Conclusions

Changes in menstrual cycle-related attractiveness have been observed in various modalities including facial appearance, body odor, voice, and some behaviors such as gait and appearance enhancements. These fluctuations tend to be absent in women using hormonal contraception, indicating involvement of sex hormones, although exact mechanisms are currently not well understood. Nevertheless, the effect sizes of the cyclic changes are typically small to moderate. Cycle-related changes in attractiveness are often interpreted as men’s adaptation to cues of current fertility which may increase probability of conception. Alternatively, perception of cyclic fluctuations in attractiveness may be a by-product of more general preferences for women with high potential fertility, as both within-individual cyclic changes and interindividual differences are based on a shared underlying hormonal mechanism.

Cross-References

Notes

Acknowledgments

JH is supported by the Czech Science Foundation grant (P407/16/03899S).

References

  1. Fink, B., Hugill, N., & Lange, B. P. (2012). Women’s body movements are a potential cue to ovulation. Personality and Individual Differences, 53(6), 759–763. doi:10.1016/j.paid.2012.06.005.CrossRefGoogle Scholar
  2. Fischer, J., Semple, S., Fickenscher, G., Jürgens, R., Kruse, E., Heistermann, M., & Amir, O. (2011). Do women’s voices provide cues of the likelihood of ovulation? The importance of sampling regime. PloS One, 6(9), e24490. doi:10.1371/journal.pone.0024490.CrossRefPubMedPubMedCentralGoogle Scholar
  3. Gangestad, S. W., Haselton, M. G., Welling, L. L. M., Gildersleeve, K., Pillsworth, E. G., Burriss, R. P., et al. (2016). How valid are assessments of conception probability in ovulatory cycle research? Evaluations, recommendations, and theoretical implications. Evolution and Human Behavior, 37(2), 85–96.  http://dx.doi.org/10.1016/j.evolhumbehav.2015.09.001.CrossRefGoogle Scholar
  4. Haselton, M. G., Mortezaie, M., Pillsworth, E. G., Bleske-Rechek, A., & Frederick, D. A. (2007). Ovulatory shifts in human female ornamentation: Near ovulation, women dress to impress. Hormones and Behavior, 51(1), 40–45. doi:10.1016/j.yhbeh.2006.07.007.CrossRefPubMedGoogle Scholar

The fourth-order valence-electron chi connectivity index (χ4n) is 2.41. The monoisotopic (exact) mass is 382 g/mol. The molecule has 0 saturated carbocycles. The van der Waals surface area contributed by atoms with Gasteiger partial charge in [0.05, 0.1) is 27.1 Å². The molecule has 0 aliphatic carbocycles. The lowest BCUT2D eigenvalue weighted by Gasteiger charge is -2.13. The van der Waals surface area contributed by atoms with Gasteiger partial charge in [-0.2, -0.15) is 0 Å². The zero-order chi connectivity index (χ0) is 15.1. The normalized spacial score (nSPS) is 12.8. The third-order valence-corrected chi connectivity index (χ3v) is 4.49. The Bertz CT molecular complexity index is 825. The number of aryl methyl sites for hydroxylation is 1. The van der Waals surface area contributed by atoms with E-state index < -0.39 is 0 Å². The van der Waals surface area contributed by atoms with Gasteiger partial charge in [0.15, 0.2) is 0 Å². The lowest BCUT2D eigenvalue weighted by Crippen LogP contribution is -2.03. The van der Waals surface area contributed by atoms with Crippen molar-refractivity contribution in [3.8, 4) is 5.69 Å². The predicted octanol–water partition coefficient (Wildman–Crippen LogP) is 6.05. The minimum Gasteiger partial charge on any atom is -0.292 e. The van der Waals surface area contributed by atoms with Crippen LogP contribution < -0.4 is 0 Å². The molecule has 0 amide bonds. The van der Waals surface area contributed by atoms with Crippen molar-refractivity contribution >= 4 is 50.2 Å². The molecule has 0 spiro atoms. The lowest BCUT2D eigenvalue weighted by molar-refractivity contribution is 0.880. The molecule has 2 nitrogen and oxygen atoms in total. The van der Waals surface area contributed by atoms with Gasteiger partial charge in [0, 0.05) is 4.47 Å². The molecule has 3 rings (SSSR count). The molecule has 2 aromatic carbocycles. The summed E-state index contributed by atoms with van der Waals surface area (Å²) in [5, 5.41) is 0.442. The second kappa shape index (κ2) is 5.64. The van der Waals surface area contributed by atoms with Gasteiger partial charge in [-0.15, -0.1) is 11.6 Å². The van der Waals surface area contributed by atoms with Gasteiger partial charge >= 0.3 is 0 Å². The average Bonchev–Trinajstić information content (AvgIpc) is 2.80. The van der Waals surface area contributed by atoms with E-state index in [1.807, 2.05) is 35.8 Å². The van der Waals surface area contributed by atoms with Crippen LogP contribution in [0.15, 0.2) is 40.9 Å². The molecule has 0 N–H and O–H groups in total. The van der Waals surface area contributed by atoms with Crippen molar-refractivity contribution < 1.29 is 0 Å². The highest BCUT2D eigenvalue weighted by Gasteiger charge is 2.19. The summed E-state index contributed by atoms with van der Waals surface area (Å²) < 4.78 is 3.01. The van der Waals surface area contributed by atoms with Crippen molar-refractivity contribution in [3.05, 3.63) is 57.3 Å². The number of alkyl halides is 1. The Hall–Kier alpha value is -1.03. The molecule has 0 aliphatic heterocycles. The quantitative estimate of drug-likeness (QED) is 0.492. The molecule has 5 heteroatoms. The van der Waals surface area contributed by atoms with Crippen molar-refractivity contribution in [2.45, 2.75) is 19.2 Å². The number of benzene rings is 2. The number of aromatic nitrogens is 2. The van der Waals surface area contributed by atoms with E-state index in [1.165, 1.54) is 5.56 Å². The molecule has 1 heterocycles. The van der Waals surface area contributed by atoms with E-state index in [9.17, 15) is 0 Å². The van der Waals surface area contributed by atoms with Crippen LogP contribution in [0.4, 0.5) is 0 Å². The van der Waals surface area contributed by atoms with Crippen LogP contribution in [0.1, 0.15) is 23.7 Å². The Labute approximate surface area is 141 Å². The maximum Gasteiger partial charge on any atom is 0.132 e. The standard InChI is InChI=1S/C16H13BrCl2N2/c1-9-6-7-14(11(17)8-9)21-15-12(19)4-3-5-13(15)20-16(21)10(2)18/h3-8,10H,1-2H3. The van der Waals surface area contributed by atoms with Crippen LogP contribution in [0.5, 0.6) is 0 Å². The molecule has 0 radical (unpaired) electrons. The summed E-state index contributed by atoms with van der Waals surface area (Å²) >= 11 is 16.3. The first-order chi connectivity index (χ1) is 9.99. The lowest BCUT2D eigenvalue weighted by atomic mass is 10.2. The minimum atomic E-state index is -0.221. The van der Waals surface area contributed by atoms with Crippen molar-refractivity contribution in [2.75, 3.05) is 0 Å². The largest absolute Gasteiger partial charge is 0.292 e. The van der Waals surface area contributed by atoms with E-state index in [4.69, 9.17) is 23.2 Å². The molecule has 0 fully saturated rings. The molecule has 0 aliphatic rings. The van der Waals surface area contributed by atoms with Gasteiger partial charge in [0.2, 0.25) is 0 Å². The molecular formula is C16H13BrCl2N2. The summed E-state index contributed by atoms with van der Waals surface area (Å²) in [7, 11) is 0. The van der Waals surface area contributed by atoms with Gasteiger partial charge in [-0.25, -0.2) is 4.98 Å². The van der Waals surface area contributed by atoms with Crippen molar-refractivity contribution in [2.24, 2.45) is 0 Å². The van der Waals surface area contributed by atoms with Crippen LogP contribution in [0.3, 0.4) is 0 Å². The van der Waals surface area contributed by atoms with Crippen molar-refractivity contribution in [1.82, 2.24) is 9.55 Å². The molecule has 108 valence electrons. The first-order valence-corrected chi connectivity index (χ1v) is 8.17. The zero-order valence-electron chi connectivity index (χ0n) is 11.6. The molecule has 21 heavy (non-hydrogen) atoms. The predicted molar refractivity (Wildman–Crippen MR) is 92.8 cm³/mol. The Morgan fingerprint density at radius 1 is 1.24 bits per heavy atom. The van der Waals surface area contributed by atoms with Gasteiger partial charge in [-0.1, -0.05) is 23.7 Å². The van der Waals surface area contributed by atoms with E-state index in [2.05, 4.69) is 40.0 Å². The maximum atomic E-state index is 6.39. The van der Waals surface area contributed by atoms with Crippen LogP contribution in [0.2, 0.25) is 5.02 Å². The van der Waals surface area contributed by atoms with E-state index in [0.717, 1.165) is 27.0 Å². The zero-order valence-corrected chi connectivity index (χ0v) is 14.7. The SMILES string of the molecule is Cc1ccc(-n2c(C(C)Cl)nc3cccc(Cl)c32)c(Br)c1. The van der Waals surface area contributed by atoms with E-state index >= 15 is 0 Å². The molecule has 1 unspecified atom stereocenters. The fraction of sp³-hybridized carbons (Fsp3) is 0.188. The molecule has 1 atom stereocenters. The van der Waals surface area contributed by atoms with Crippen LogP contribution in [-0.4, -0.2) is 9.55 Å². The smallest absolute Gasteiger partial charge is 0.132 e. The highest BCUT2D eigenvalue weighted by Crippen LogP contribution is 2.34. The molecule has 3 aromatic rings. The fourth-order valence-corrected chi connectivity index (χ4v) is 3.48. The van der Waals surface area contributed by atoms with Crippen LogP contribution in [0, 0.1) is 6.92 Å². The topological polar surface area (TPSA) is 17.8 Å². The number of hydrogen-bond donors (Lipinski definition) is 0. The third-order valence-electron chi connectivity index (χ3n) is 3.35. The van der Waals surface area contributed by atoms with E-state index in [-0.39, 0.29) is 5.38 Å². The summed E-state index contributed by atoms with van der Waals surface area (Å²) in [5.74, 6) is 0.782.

5. Havlíček, J., Cobey, K. D., Barrett, L., Klapilová, K., & Roberts, S. C. (2015). The spandrels of Santa Barbara? A new perspective on the peri-ovulation paradigm. Behavioral Ecology, 26(5), 1249–1260. doi:10.1093/beheco/arv064.CrossRefGoogle Scholar
  6. Kuukasjarvi, S., Eriksson, C. J. P., Koskela, E., Mappes, T., Nissinen, K., & Rantala, M. J. (2004). Attractiveness of women’s body odors over the menstrual cycle: The role of oral contraceptives and receiver sex. Behavioral Ecology, 15(4), 579–584. doi:10.1093/beheco/arh050.CrossRefGoogle Scholar
  7. Miller, G., Tybur, J. M., & Jordan, B. D. (2007). Ovulatory cycle effects on tip earnings by lap dancers: Economic evidence for human estrus? Evolution and Human Behavior, 28(6), 375–381. doi:10.1016/j.evolhumbehav.2007.06.002.CrossRefGoogle Scholar
  8. Roberts, S. C., Havlicek, J., Flegr, J., Hruskova, M., Little, A. C., Jones, B. C., et al. (2004). Female facial attractiveness increases during the fertile phase of the menstrual cycle. Proceedings of the Royal Society of London Series B-Biological Sciences, 271(Suppl 5), S270–S272. doi:10.1098/rsbl.2004.0174.CrossRefGoogle Scholar
  9. Roney, J. R., & Simmons, Z. L. (2012). Men smelling women: Null effects of exposure to ovulatory sweat on men’s testosterone. Evolutionary Psychology, 10(4), 703–713. doi:10.1177/147470491201000404.CrossRefPubMedGoogle Scholar
  10. Thornhill, R., & Gangestad, S. W. (2008). The evolutionary biology of human female sexuality. Oxford: Oxford University Press.Google Scholar

Copyright information

© Springer International Publishing AG 2017

Authors and Affiliations

  1. 1.Charles UniversityPragueCzech Republic
  2. 2.University of StirlingStirlingUK

Section editors and affiliations

  • Gayle Brewer
    • 1
  1. 1.School of PsychologyUniversity of Central LancashirePrestonUK